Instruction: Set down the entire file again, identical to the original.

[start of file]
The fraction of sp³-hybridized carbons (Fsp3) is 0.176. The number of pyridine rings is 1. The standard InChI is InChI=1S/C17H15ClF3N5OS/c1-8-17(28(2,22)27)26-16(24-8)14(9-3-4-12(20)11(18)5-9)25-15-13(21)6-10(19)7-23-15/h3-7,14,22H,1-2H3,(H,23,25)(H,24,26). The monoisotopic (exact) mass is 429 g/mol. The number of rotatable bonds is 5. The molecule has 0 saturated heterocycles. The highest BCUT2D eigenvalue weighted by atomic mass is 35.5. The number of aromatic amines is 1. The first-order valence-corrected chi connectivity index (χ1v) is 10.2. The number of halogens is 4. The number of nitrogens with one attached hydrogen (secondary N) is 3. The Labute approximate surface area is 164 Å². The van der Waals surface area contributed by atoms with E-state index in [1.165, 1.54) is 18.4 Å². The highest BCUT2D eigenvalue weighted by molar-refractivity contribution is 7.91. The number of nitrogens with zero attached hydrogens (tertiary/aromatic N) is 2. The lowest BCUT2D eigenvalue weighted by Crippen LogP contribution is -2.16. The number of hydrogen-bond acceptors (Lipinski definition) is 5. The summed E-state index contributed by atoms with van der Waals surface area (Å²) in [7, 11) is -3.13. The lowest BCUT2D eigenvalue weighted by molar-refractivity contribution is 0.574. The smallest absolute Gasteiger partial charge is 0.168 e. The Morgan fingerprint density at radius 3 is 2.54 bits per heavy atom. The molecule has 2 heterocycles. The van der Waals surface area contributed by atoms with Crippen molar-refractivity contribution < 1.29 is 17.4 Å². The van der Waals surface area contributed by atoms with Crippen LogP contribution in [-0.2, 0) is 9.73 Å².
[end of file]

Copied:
The fraction of sp³-hybridized carbons (Fsp3) is 0.176. The number of pyridine rings is 1. The standard InChI is InChI=1S/C17H15ClF3N5OS/c1-8-17(28(2,22)27)26-16(24-8)14(9-3-4-12(20)11(18)5-9)25-15-13(21)6-10(19)7-23-15/h3-7,14,22H,1-2H3,(H,23,25)(H,24,26). The monoisotopic (exact) mass is 429 g/mol. The number of rotatable bonds is 5. The molecule has 0 saturated heterocycles. The highest BCUT2D eigenvalue weighted by atomic mass is 35.5. The number of aromatic amines is 1. The first-order valence-corrected chi connectivity index (χ1v) is 10.2. The number of halogens is 4. The number of nitrogens with one attached hydrogen (secondary N) is 3. The Labute approximate surface area is 164 Å². The van der Waals surface area contributed by atoms with E-state index in [1.165, 1.54) is 18.4 Å². The highest BCUT2D eigenvalue weighted by molar-refractivity contribution is 7.91. The number of nitrogens with zero attached hydrogens (tertiary/aromatic N) is 2. The lowest BCUT2D eigenvalue weighted by Crippen LogP contribution is -2.16. The number of hydrogen-bond acceptors (Lipinski definition) is 5. The summed E-state index contributed by atoms with van der Waals surface area (Å²) in [7, 11) is -3.13. The lowest BCUT2D eigenvalue weighted by molar-refractivity contribution is 0.574. The smallest absolute Gasteiger partial charge is 0.168 e. The Morgan fingerprint density at radius 3 is 2.54 bits per heavy atom. The molecule has 2 heterocycles. The van der Waals surface area contributed by atoms with Crippen molar-refractivity contribution < 1.29 is 17.4 Å². The van der Waals surface area contributed by atoms with Crippen LogP contribution in [-0.2, 0) is 9.73 Å².